Although some business owners might see relief from the federal government, the process is arduous, and even if they are deemed eligible to receive financial assistance, the timeline remains unknown.
“A lot of businesses are considering the federal options, but there are challenges there like the actual application process and that hurdle, and wondering when funds will hit and if they can use them,” Ringenburg said.
The Beacon Hill business community is distinctive in that it is composed largely of small, independent businesses, Ringenburg said.
“Charles Street and Beacon Hill businesses are unique in all this because many of them are independent, which is something we’re proud of, but it also means that there are a lot of costs associated for one or two business owners to handle, so that’s a heavy weight,” Ringenburg said. “Business in this day and age is really about relationships and not just the transactional, and that’s especially important right now during this crisis.”
Lynne Wolverton, who has served several generations of customers over 32 years at Linens on the Hill at 52 Charles St., was recently faced with the daunting challenge of bringing online a business that had typically relied on in-store sales.
“I get some orders over phone or through email, but I don’t have a robust website, so I can’t market like some other stores can,” Wolverton said.
And unlike other neighborhood businesses, Wolverton also expects hers will receive no federal relief since she only employees part-time help.
“The loans will be forgiven if you keep employees on staff, but I have no employees so it does me no good,” she said.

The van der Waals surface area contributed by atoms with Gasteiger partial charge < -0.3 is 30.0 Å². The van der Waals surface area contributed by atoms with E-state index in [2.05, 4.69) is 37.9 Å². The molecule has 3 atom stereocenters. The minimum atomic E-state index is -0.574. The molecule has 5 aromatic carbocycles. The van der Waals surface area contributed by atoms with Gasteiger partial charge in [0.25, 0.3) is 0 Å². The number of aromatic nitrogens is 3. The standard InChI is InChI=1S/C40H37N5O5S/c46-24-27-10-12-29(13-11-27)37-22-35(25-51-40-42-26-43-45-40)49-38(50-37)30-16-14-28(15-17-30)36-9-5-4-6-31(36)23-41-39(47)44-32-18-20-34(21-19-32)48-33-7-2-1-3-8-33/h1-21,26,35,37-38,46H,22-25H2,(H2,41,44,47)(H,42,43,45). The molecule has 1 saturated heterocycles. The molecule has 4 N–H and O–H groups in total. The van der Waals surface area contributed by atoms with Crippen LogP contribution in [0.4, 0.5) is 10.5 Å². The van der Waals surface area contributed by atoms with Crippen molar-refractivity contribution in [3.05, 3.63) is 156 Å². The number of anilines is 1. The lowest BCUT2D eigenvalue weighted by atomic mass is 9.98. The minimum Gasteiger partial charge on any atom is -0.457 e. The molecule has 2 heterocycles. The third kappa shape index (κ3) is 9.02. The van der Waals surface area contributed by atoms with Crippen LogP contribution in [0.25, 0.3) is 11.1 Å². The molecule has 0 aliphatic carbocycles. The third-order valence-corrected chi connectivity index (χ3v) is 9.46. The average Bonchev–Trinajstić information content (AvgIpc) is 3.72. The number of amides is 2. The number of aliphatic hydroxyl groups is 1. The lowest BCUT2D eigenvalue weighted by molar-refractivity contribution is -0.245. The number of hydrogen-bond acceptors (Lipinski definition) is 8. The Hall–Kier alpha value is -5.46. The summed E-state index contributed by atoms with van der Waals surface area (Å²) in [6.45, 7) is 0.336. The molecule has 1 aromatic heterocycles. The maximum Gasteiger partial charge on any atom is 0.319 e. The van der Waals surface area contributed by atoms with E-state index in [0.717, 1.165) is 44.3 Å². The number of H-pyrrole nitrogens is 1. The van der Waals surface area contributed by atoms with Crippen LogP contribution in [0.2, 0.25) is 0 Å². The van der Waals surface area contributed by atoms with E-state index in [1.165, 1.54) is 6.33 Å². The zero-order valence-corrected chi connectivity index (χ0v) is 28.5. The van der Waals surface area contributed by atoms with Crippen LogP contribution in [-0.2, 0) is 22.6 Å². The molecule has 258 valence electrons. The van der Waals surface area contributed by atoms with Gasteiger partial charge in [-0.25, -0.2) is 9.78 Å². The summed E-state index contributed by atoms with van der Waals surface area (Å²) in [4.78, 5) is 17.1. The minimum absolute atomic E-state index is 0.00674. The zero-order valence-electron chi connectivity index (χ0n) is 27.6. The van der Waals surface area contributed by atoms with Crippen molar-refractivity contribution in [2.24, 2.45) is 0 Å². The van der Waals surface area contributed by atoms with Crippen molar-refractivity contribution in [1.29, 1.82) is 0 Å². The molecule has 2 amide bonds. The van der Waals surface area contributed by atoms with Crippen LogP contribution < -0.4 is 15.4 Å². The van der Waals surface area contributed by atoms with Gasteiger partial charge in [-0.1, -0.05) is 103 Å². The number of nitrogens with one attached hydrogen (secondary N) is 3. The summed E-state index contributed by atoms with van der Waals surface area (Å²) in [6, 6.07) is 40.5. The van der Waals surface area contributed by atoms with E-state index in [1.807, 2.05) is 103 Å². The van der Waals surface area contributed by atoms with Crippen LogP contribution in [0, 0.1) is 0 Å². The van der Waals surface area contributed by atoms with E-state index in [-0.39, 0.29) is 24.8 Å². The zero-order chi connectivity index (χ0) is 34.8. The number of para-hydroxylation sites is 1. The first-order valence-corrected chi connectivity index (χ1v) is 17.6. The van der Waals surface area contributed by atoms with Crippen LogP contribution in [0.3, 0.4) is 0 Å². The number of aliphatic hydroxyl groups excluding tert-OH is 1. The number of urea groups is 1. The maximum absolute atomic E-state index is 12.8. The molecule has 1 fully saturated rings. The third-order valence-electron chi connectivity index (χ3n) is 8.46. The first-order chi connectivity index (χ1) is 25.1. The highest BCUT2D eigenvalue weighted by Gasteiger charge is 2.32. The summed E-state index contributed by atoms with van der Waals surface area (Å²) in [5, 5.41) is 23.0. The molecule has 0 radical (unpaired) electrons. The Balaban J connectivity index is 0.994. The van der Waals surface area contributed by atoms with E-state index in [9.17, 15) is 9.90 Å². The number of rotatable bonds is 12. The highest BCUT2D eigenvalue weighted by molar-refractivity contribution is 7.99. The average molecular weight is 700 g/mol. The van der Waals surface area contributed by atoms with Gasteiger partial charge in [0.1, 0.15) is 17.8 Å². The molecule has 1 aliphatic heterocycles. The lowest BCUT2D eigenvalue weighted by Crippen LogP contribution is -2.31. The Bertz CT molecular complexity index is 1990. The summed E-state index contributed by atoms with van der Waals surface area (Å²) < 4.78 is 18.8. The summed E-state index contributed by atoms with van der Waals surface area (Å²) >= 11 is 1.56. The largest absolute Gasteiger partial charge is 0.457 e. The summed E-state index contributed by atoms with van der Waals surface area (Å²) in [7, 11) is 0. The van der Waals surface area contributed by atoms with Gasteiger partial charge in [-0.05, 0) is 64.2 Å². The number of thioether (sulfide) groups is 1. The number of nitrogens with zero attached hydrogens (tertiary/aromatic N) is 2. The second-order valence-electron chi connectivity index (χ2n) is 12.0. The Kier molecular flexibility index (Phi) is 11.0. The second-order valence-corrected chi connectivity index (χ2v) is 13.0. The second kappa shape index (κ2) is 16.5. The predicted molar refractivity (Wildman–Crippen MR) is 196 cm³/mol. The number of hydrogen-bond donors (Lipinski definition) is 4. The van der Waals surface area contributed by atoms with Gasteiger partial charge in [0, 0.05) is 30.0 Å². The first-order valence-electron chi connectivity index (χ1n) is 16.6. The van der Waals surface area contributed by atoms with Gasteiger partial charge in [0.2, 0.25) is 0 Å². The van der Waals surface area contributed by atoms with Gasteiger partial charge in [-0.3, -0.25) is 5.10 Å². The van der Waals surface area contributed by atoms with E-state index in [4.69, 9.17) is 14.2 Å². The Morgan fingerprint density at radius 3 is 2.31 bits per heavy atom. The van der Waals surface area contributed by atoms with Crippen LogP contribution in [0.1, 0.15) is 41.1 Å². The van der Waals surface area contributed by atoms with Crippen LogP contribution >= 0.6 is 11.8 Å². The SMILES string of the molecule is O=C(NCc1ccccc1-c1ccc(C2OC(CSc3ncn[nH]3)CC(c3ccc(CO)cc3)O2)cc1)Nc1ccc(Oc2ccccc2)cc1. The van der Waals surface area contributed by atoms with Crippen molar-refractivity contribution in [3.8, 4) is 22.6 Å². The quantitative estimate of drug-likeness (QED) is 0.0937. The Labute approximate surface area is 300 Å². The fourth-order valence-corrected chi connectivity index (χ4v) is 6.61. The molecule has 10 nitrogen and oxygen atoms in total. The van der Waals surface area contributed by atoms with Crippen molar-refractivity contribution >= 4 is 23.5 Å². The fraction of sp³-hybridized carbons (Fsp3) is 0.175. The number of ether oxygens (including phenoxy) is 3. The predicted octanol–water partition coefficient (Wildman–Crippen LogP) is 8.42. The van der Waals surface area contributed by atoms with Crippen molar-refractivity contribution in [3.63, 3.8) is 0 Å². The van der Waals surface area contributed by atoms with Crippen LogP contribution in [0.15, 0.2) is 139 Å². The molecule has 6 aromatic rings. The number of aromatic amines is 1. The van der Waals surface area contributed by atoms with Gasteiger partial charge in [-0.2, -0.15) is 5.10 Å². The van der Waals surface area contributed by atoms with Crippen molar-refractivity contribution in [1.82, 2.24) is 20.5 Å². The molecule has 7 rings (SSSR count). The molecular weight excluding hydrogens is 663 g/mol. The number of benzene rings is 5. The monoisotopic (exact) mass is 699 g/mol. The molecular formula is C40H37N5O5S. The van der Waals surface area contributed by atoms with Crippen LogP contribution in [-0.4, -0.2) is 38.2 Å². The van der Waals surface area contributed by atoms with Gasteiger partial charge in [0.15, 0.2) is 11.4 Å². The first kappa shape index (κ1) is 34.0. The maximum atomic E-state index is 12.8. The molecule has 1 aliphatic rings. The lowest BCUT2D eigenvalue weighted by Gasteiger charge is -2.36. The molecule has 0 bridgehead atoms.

Still, Wolverton is encouraged – and touched – by the outpouring of support she has received in the past few weeks.
“I have a very supportive clientele. Many just call to say ‘hello,’ and, ‘when it’s safe, we’ll be there,’” she said. “Many have reached out to order things they might not need now but will eventually need, or to purchase gift certificates. I’ve been overwhelmed by the generosity and kindness I’ve received from the Beacon Hill community.”
But Wolverton still expects lean times ahead for the business.
“I think it will slow down in the next few weeks, and I don’t know what will happen next,” she said.
One of the neighborhood’s few “essential businesses” according to state guidelines, Gary Drug Co. at 59 Charles St. is allowed to keep its storefront open, but has seen its business “cut in half” since the COVID-19 pandemic hit, said pharmacist Dan Greenfield.
“Delivery and curbside services have picked up, but the pharmacy still isn’t seeing much business online, and there’s almost no foot traffic,” Greenfield said. “At least we’re open and we provide us a service to people, but it’s going to be a long haul, I think.”
Jack Gurnon, owner of another “essential business – Charles Street Supply, the longstanding hardware store at 54 Charles St. – has also seen his business drop off by about 50 percent.
“In the beginning, we were really busy and then people kind of stopped coming in,” Gurnon said. “Online sales have increased, but I’ve also found it’s not happening in real time, and instead, there’s a day’s lag. What people finally figured out is that it doesn’t do any good to order online, so they’re calling to make sure items are in stock.”
Added Gurnon, “We’ve kind of come up with pandemic list of weird things people buy like mousetraps, ant-traps – they paint anything that doesn’t move –and of course because Starbucks is closed, coffee makers and coffee grinders, and the usual gloves, wipes, etcetera. It’s the side stuff that makes me smirk.”
Gurnon said some of his staff have “volunteered to take themselves off the schedule” so he hasn’t been forced to lay off or furlough any employees.
“I can run it with a skeleton crew, or I can almost run it by myself,” he said.
Charles Street Supply Co. is now closing at 4 p.m. as opposed to the traditional 7 p.m. time, but Gurnon remains on call for his customers after business hours.
“Because I live over the store, for emergencies, I will come down and get them everything they need,” Gurnon said. “I’m lucky to be open, but I’m not doing it for me, I’m doing it for the neighborhood.”